Fueled by winds, California's third largest wildfire triggers new evacuations

Updated 2017-12-17 10:00:18 Xinhua
Two firefighters work at a fire spot in Carpinteria, California, the United States, Dec. 11, 2017.  (Xinhua/Li Ying)

Two firefighters work at a fire spot in Carpinteria, California, the United States, Dec. 11, 2017. (Xinhua/Li Ying)

The ferocious wildfire raging in the U.S. state of California for nearly two weeks grew more volatile on Saturday, threatening a wealthy community northwest of Los Angeles and prompting new evacuation orders in Santa Barbara County.

The so-called Thomas Fire, now ranked the third largest wildfire in modern history of California, was moving rapidly and now took aim at the hills above the unincorporated Santa Barbara County community of Montecito known for its luxury resorts and mansions of celebrities.

Under Saturday's orders, the evacuation zone for Thomas Fire has been expanded to 17 miles (28.9 kilometers) long and 5 miles (8.5 kilometers) wide.

Taking advantage of a lull in winds in last Wednesday to Friday, firefighters cleared contained areas along the westernmost edge of the giant blaze to stop the wildfire from approaching communities at foothills, Tony Pighetti, a captain of the Santa Barbara fire department, told Xinhua.

However, fueled by a new blast of Santa Ana winds which were predicted to hit the area through Sunday with gusts of 65 mph (110 kph), the Thomas Fire moved northward fast Saturday and the flame has been seen on top of hill over the town.

Kelly Hoover, Santa Barbara County Sheriff's spokeswoman, said that authorities dispatched hundreds of crews to Montecito, checking the communities door to door and ordering residents to leave the evacuation zone.

She warned that the situation was really dangerous for their lives since the Santa Ana winds mixed with the Sundowner, a northerly offshore wind in Santa Barbara.

"When the sundowners surface in that area and the fire starts running down slopes, you are not going to stop it," Mark Brown, an operations section chief for the California Department of Forestry and Fire Protection (Cal Fire), told reporters at a news briefing on Saturday morning.

"And we are not going to stand in front of it and put firefighters in untenable situations," he added.

A sundowner is particularly dangerous during wildfire season because the air heats and dries as it descends from the mountains to the sea.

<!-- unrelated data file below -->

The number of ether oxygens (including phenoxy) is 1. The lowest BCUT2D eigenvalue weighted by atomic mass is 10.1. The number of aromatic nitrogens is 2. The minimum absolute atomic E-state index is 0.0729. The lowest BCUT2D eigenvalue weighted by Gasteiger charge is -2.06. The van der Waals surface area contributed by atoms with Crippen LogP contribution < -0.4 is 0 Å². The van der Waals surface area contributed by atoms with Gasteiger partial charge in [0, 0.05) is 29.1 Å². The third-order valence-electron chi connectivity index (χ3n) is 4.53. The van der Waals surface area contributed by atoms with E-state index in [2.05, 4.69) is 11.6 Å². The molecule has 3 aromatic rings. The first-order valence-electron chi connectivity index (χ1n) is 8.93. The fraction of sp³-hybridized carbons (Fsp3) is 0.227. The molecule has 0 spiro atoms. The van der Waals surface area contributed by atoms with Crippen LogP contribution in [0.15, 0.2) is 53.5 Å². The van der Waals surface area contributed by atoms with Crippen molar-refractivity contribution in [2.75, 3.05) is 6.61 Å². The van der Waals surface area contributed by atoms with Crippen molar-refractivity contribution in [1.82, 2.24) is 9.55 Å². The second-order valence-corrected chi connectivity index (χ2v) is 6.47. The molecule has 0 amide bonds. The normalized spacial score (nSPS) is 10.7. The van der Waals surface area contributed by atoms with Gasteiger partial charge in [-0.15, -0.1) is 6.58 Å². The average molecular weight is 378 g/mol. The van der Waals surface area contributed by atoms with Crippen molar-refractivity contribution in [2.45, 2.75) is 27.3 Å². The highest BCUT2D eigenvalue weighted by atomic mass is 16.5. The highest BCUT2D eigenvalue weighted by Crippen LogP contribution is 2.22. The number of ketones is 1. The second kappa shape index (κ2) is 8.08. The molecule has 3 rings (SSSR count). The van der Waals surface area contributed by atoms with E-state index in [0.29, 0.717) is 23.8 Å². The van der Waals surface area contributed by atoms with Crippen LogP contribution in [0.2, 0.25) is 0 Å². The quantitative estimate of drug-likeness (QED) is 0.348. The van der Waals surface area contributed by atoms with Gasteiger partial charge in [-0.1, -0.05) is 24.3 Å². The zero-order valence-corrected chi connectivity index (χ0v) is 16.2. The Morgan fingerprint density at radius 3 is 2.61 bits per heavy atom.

Pictures posted on Twitter showed that platoons of fire trucks awaited orders with their engines running in parking lots of public schools, churches and other designated safety zones Saturday morning.

Santa Barbara branch of Cal Fire tweeted a video at noon, showing fire engines from Portland of Oregon state provided structure protection at the historic San Ysidro Ranch in Montecito, a luxury resort dated from 1893.

Montecito, a small oceanside city located between the Coastal Mountains and the Pacific seashore with about 20,000 residents, were empty since from last week the fire scorched the southern Ventura County.

The Santa Ana winds are strong, extremely dry down-slope winds that originate inland and affect coastal Southern California in fall and winter. They are known as "devil winds" for fanning regional wildfires.

Fanned by the unusual Santa Ana this winter, the Thomas Fire has scorched about 259,000 acres, destroyed 1,000 structures and killed two people including a firefighter in Southern California since it ignited on Dec. 4.

In Cal Fire's list of the top 20 largest wildfires in the state dates back to 1932, only two fires have burned more acreage in California so far this century: the Cedar Fire of 2003, and the Rush Fire of 2012, which burned 273,246 and 271,911, respectively.

A 32-year-old firefighter from San Diego county died Thursday from burns and smoke inhalation, according to autopsy results announced Saturday by the Ventura County medical examiner's office.

National Weather Service meteorologist Curt Kaplan was quoted by ABC news channel as saying that they never seen the red flag warnings were issued for straight 12 days before.

"This has been the longest duration event that we have had a red flag warning out without any breaks," he said.

Red flag warnings were instituted by the weather service in 2004 and are intended to alert fire agencies to hot, dry and windy conditions that foster wildfires.

The National Weather Service warned that red flag conditions would be in effect in the Santa Barbara County mountains till Sunday morning.

To contain the Thomas Fire, about 8,300 firefighters from nearly a dozen states have been battling on fire lines for 13 days, aided by 78 bulldozers and 29 helicopters. And the firefighting costs approached 89 million U.S. dollars.

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